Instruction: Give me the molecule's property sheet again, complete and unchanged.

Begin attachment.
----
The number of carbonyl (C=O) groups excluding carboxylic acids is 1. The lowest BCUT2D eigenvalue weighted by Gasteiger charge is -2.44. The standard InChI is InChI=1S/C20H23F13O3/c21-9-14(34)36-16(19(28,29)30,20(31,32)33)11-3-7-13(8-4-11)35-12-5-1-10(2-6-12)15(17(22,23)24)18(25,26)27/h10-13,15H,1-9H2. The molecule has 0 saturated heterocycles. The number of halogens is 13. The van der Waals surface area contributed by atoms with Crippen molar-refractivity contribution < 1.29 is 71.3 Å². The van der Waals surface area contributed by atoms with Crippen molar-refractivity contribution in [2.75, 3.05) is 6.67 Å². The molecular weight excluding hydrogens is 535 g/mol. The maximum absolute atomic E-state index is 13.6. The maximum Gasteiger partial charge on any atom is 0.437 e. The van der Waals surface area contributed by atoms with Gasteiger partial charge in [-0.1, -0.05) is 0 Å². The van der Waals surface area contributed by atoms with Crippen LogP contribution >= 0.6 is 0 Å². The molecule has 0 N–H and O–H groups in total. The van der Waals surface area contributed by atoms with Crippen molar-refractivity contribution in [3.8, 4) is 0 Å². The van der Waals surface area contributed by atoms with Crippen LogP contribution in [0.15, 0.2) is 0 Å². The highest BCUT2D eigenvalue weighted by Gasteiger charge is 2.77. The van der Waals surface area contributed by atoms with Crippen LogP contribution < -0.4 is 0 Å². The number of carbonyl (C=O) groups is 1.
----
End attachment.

The number of carbonyl (C=O) groups excluding carboxylic acids is 1. The lowest BCUT2D eigenvalue weighted by Gasteiger charge is -2.44. The standard InChI is InChI=1S/C20H23F13O3/c21-9-14(34)36-16(19(28,29)30,20(31,32)33)11-3-7-13(8-4-11)35-12-5-1-10(2-6-12)15(17(22,23)24)18(25,26)27/h10-13,15H,1-9H2. The molecule has 0 saturated heterocycles. The number of halogens is 13. The van der Waals surface area contributed by atoms with Crippen molar-refractivity contribution < 1.29 is 71.3 Å². The van der Waals surface area contributed by atoms with Crippen molar-refractivity contribution in [2.75, 3.05) is 6.67 Å². The molecular weight excluding hydrogens is 535 g/mol. The maximum absolute atomic E-state index is 13.6. The maximum Gasteiger partial charge on any atom is 0.437 e. The van der Waals surface area contributed by atoms with Gasteiger partial charge in [-0.1, -0.05) is 0 Å². The van der Waals surface area contributed by atoms with Crippen LogP contribution >= 0.6 is 0 Å². The molecule has 0 N–H and O–H groups in total. The van der Waals surface area contributed by atoms with Crippen molar-refractivity contribution in [3.8, 4) is 0 Å². The van der Waals surface area contributed by atoms with Crippen LogP contribution in [0.15, 0.2) is 0 Å². The highest BCUT2D eigenvalue weighted by Gasteiger charge is 2.77. The van der Waals surface area contributed by atoms with Crippen LogP contribution < -0.4 is 0 Å². The number of carbonyl (C=O) groups is 1.